In the second half of the lecture series, Plessner applies the theme of domestication, but not in the vein of the misplaced cultural pessimism cum utopian optimism that had justified National Socialism. Instead, he follows it up in the context of continuing his inquiry after the separation between human and animal. Plessner here considers the question of personhood, which in his analysis is tied up with role-playing: our name designates our first role rather than the ‘I’ (135). For instance, our name declares that we possess a certain heritage or have specific attributes: it connects us to something beyond ourselves, in a real sense. This is in its essence what personhood is, and lays the foundation for the creation of institutions: both the person and the institution bring a specific structure to the “shared social world” (sozialer Mit-welt) (137). Plessner understands both types of structure as “personification” (Verkörperung)(146). The distinction between the functional and anthropological notion of role-playing is familiar from the aforementioned Grenzen der Gemeinschaft and once again turns on the absence or presence of the ability of the human being (as role-player) to reflect on her own activity (role-playing) – the presence of said ability distinguishes the anthropological notion of role-playing.
The fifteenth and sixteenth lecture illustrate a different aspect of personification (161), namely laughing, crying and smiling. These lectures essentially provide a succinct and clear introduction to Plessner’s Lachen und Weinen (1941), in which he sets forth these themes as extreme possibilities of being human. More specifically, as Plessner puts it in the present edition, they are “witnesses of man’s personificatory relationship with himself (Verkörperungsverhältnis des Menschen zu sich)” (194). In the seventeenth and second to last lecture, Plessner considers that “depersonification” (Entkörperung) or death is, specifically within human existence, given with the experience of life. The simultaneity of both experiences “once populated the human world with magical powers and mythical creatures, practices and rites” that through the onset of a “mechanical understanding of nature and the society of laborers carried through by the former” is no longer accessible to us (207). Yet the stubborn avoidance of death in our time cannot entirely hide the fundamental human “motivation” (Ansatz) for the production of a “counterworld, however conceived” (Gegenwelt, wie immer auch geartet) (208).
From the advent of speech to the continued need for a counterworld in industrial society, Plessner’s lectures have unfolded for us his perspective on the story of the human, insofar as it is human. In the final lecture, Plessner makes clear that he has taken us exactly to 1961. He reads a long quote – the first time this has occurred in the lecture series – from a reputable biologist who comments on the success of artificial “selection” (Auslese) in domestic animals and suggests that we owe it to ourselves (my paraphrase) as “friend(s) of mankind” to apply the same insight to the perfection of mankind itself, and we would need a type of world government in order to enable the experiment (210). When the quote ends, Plessner immediately remarks that this suggestion surfaces “after a time which has thought about this in exactly the same way and which has brought the greatest misery upon our country. Exactly with the same kind of idealism in the background that also speaks through these words. You see then, ladies in gentlemen, that the past in Germany has not been overcome, and (this is the case) for the greatest minds of our science. That should give one pause” (211). Plessner also compares the biologist’s proposal to the atom bomb, since both “rob mankind of the possibility of existing and being human” – yet while the atom bomb continues to be hotly debated, Plessner says the proposal has not given rise to discussion (212). After commenting on Darwinism, social Darwinism, and Nietzsche as well as picking apart the political conditions of the proposal, Plessner confronts the latter with key insights from the lecture series: the necessarily “broken unity” as the “specific position of man” (218). And here we see how far we are from Descartes: he too saw a break, but only as a “conjunctum”, whereas Plessner emphasizes the element of broken unity (219). The biologist and the “biological politicians of the nineteenth century and their students in the Third Reich” share the theme of domestication, although they travel in the opposite direction (221) – national socialism operates under the idea that the domestication of mankind needs to be undone, whereas the biologist’s proposal is that we should finally face up to the responsibility of domesticating ourselves. Plessner’s final comments are the densest part of his lectures and are certainly deserving of close study. He seems to say that the drive to evil itself is a function of our brokenness, in other words, of the fact that there is no primeval or completed human being. Whereas both the biologist under consideration and the proponent of the blonde beast call on us to overcome certain (“ethical or moral or other”) “inhibitions” (Hemmungen) (ibid), it is ourselves and these very inhibitions of ours we should call on in overcoming our own “criminal disequilibrium” (kriminelle Ungleichgewichtigkeit) (ibid). Plessner finishes on this “moral apotheosis” to which he says he is not normally disposed, and hopes that it was not so abstract after all – that it shows how these theoretical observations of his are truly topical (222).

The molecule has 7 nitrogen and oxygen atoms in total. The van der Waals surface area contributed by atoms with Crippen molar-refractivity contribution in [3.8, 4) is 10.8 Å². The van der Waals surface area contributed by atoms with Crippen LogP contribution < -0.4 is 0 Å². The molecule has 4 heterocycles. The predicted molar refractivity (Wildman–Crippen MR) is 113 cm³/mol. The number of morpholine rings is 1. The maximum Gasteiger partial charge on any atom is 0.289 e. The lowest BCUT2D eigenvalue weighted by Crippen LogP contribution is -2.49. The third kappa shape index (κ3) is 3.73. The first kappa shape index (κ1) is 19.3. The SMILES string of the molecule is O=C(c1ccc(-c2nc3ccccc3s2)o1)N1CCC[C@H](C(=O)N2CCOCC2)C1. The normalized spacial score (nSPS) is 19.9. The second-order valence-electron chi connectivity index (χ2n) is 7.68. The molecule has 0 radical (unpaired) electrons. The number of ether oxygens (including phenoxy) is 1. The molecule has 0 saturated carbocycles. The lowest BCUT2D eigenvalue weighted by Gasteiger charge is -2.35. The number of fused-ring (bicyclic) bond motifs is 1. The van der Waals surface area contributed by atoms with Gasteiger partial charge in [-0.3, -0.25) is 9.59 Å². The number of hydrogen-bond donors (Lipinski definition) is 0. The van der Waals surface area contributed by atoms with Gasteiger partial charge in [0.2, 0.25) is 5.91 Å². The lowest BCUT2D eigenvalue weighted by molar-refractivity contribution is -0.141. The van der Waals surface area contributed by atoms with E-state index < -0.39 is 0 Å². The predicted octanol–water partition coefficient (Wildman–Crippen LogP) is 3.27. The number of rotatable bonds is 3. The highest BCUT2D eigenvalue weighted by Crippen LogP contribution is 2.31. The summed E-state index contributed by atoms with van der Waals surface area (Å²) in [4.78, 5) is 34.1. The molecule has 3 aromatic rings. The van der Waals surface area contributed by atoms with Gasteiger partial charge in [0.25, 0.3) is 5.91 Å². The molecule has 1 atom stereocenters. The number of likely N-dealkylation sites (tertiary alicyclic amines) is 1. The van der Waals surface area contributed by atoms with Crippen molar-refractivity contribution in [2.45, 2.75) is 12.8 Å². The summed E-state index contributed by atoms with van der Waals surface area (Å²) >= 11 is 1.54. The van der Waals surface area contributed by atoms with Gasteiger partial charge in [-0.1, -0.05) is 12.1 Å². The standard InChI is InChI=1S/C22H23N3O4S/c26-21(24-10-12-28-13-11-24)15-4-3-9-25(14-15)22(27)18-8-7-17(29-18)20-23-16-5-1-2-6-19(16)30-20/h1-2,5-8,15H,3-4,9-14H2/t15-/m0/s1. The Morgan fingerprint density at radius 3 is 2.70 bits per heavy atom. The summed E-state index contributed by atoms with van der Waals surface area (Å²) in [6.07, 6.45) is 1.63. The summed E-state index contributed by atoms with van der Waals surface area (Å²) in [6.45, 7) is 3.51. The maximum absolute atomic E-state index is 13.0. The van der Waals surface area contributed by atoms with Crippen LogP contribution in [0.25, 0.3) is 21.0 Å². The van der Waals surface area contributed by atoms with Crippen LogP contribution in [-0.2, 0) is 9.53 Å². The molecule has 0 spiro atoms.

The appendix contains notes taken at the occasion of Plessner’s lectures on the history of anthropology from 1956. These provide useful focal points for the 1961 lecture series, as well as significant variations. These are all presented in highly condensed and aphoristic form. A notable example of variation is provided by the sustained and interesting reflections on aesthetics (“Kandinsky’s thought of playing music in colors has its limits”, 238), which is not part of the 1961 lecture series. Consider also the following: “Existential philosophy does not know of nature, nor of the world (Die Existenzphilosophie ist naturfremd und weltfremd)” (226).
As an introduction to Plessner’s work, this edition is a great success and a valuable addition, with the qualification of the understated organizing principle of excentric positionality raised above. In a similar vein, it would seem useful to point out (dis)similarities between the content of the lectures and Plessner’s written work more consistently than is the case in the edition. Footnotes of this kind are limited in number and mostly concern Plessner’s introduction on Conditio humana (1961), for which the lecture series served as the “material basis” (251) according to the editors. As it stands, the edition calls out for and has certainly prepared the way for additional scholarly work to make these lectures into an integrated part of Plessner’s oeuvre, albeit with the additional task of taking seriously the specific quality of these lectures qua lectures. They show the capabilities of Plessner during a pivotal time in his life, displaying in particular both his theoretical prowess and his ability to connect philosophical anthropology to the needs of his time. The combination of these aspects of his work, as brought out by this edition, make Plessner an important thinker for his time and ours.
 Page numbers refer to the reviewed edition of Plessner’s lectures. All translations from German are my own.